Sometimes when I tell folks, especially city-dwellers engaged in the fast-paced 9 to 5 ditty, that my husband and I live on a farm in the middle of nowhere and try to live sustainably, homestead, raise our own food, homeschool our kids, and basically do as much as we can for ourselves, I often see a glazed over expression take hold and hear utterances of “ahhhhh, the simple life.”
heh heh heh I think to myself.
I’m not exactly sure how on earth bucolic living ever could be described as simple, unless you engage in the scene as a mere pastime and therefore aren’t really living it. As far as my limited amount of experience will testify, homesteading is a heck of a lot of work. (I sometimes feel like a hypocrite even calling myself a homesteader. I don’t have the slightest clue, really. I engage in internet commerce, bop on over to the local dollar store for toilet paper, and zip into the gas station to “fill ‘er up”. Geez.)
So. Just in case you were wondering, here’s a few things I’ve taken note of lately that challenge the idea that this homesteading way of life could be viewed as simple. Here goes:
1. I’m pretty sure a bag of dogfood from the feed store trumps cutting open a dead lamb as sustenance for the livestock guardian dog in terms of simplicity. You tell me, what would you rather do?
2. Walking over to the thermostat on the wall and fiddling a bit seems far simpler than heading into the woods with a chainsaw.
4. What time does the school bus come again? I’ve forgotten. Oh, right… school is right here. And I am the teacher. And the cafeteria-lady. And the janitor. Simple?
5. When a dozen eggs from the grocery store costs a mere few dollars, why exactly have I spent several hundred on chicks, several hundred more on feed, and several hundred more on fencing? Tack on all of the hours spent raising the chicks, feeding them, protecting them from predators, and moving their fence around the pasture every few days… well, wheeling the shopping cart to the refrigerated section of the grocery store seems downright easy.
6. The laundromat is my friend. Following a night of my little girl puking on every single heavy blanket on her bed, the “simple” task of hand-washing all of those loads felt daunting. I caved. My simple life was made even simpler by cramming some quarters into a machine.
7. Last year we planted a few hundred strawberry plants. We unrolled big heavy bales of wheat straw to mulch the plants and keep the weeds at bay. But the straw still had many, many wheat berries in it which sprouted so nicely that the strawberry plants were shaded and the task of plucking that fine carpet of wheat grass was completely overwhelming. Then the deer moved in on them. They love strawberry plants, you know. Now that the wheat grass has been weeded out of what plants remain, a freeze arrived just when the plants were blooming for their first big crop. The heavy piece of 10′ x 150′ row cover didn’t just magically decide on it’s own that those tender blooms needed protection. Who do you think was left to do it? And we haven’t even arrived at the picking part of this equation. The fact exists that this is just one crop. We grow dozens of different crops each year. You see where I’m going… not so simple.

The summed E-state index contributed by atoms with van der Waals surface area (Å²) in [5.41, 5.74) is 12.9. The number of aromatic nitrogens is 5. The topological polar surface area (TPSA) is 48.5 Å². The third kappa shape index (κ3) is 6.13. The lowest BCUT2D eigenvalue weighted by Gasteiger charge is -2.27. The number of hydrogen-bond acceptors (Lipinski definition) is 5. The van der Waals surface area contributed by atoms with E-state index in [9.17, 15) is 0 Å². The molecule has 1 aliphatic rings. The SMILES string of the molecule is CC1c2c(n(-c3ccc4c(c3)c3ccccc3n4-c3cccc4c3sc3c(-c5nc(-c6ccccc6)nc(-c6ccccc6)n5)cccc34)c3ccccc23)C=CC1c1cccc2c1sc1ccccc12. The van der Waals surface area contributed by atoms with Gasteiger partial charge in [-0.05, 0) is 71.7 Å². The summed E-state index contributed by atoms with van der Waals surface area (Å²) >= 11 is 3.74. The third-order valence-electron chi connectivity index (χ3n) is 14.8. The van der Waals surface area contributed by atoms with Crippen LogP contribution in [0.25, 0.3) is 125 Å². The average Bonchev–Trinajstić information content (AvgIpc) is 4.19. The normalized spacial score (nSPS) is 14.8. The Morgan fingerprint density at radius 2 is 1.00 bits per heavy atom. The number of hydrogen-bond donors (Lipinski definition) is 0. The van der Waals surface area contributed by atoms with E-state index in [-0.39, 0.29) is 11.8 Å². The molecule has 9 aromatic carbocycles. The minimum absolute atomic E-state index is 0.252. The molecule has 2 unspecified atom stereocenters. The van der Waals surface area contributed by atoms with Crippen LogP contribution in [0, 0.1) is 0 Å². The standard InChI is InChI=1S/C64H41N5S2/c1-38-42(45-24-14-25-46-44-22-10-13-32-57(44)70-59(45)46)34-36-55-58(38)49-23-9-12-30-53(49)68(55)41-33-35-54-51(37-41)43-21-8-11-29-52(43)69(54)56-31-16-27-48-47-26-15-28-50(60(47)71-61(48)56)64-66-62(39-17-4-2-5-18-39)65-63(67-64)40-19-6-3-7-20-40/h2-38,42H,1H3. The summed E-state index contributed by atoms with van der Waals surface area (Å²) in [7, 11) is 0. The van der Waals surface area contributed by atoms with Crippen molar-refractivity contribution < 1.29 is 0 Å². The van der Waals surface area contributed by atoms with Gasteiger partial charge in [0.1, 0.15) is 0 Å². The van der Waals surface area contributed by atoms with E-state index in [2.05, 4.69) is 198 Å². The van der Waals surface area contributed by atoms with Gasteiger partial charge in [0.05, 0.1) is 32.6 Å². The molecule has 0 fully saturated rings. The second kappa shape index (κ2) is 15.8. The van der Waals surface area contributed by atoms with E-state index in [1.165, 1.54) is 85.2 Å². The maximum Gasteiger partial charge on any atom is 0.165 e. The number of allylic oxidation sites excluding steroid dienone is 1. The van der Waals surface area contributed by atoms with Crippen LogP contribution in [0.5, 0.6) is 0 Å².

8. Can’t we, just this once, call the plumber to remove the giant hairball that is clogging the bathtub drain?
9. A cow’s gestation is about ten months. A good grass-finished beef animal requires about two years to mature and finish. You’re looking at three years before that first bite of hamburger. Calving season is about to unfold here very soon. Want to come over in about three years for a cookout?
10. When you build your own house, and the front door is framed in a slightly cock-eyed fashion, and you look at it sideways each time you go in and out, there isn’t anyone to blame for that detail but yourself. (In this case I could slightly nudge Eric in the ribs. But we’re a team and I’ve done many more half-cocked things than he has!) Best just smile and tilt your head. The door works just fine anyhow.
Carving out a life is not simple, no matter what style of life you live. The reality is that each day is far from simple. Not just for me and this way of life that I have chosen (for I did happily choose this), but for all of us. Some of us pay electric bills, some of us adjust solar panels. Some of us drive big trucks, some of us drive horses and buggies, some of us walk. Even the monk who has rejected all earthly possessions and sits for hours each day in meditation has a hard row to hoe… sitting still with a clear mind? Now that is hard work. I just can’t do it. Despite the heft and magnitude of each decision we make, it doesn’t really matter how big or small. Every little decision requires a human at the helm to decide what path feels right. Life is complex. We are complex creatures with the amazing knack for adding complexity to just about everything we do. I know we all feel this way, in our own way, each and every day: Fully living life is not so simple.
For me, I think the simplicity comes with the unambiguous nature of my work. Nothing is ambiguous around here. My actions have direct consequences: Forget to water the greenhouse? Dead plants. Tend the garden well? Full bellies. No firewood for the stove? Cold house. Love my children despite totally obnoxious behavior? Watch them grow and flourish. And on and on. Hmmmmmm. When I look at things in that light, maybe I am living the simple life after all.